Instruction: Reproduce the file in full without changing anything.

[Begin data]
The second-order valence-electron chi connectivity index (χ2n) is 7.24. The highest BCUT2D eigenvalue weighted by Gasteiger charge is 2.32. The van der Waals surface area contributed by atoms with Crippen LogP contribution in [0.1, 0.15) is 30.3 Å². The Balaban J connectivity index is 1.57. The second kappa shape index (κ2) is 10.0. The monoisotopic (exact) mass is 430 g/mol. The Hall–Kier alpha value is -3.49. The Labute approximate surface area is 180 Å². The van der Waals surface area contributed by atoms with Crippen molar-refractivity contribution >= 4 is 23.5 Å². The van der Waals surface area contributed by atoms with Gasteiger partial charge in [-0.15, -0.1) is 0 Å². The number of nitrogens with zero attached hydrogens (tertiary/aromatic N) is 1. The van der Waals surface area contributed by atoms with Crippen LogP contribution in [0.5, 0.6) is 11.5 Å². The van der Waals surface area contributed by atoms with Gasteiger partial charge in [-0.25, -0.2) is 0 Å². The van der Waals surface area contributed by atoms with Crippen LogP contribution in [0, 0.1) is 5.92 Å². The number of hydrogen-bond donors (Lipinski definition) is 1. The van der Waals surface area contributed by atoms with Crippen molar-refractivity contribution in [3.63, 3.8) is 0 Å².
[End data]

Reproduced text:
The second-order valence-electron chi connectivity index (χ2n) is 7.24. The highest BCUT2D eigenvalue weighted by Gasteiger charge is 2.32. The van der Waals surface area contributed by atoms with Crippen LogP contribution in [0.1, 0.15) is 30.3 Å². The Balaban J connectivity index is 1.57. The second kappa shape index (κ2) is 10.0. The monoisotopic (exact) mass is 430 g/mol. The Hall–Kier alpha value is -3.49. The Labute approximate surface area is 180 Å². The van der Waals surface area contributed by atoms with Crippen molar-refractivity contribution >= 4 is 23.5 Å². The van der Waals surface area contributed by atoms with Gasteiger partial charge in [-0.15, -0.1) is 0 Å². The number of nitrogens with zero attached hydrogens (tertiary/aromatic N) is 1. The van der Waals surface area contributed by atoms with Crippen LogP contribution in [0.5, 0.6) is 11.5 Å². The van der Waals surface area contributed by atoms with Gasteiger partial charge in [-0.25, -0.2) is 0 Å². The van der Waals surface area contributed by atoms with Crippen LogP contribution in [0, 0.1) is 5.92 Å². The number of hydrogen-bond donors (Lipinski definition) is 1. The van der Waals surface area contributed by atoms with Crippen molar-refractivity contribution in [3.63, 3.8) is 0 Å².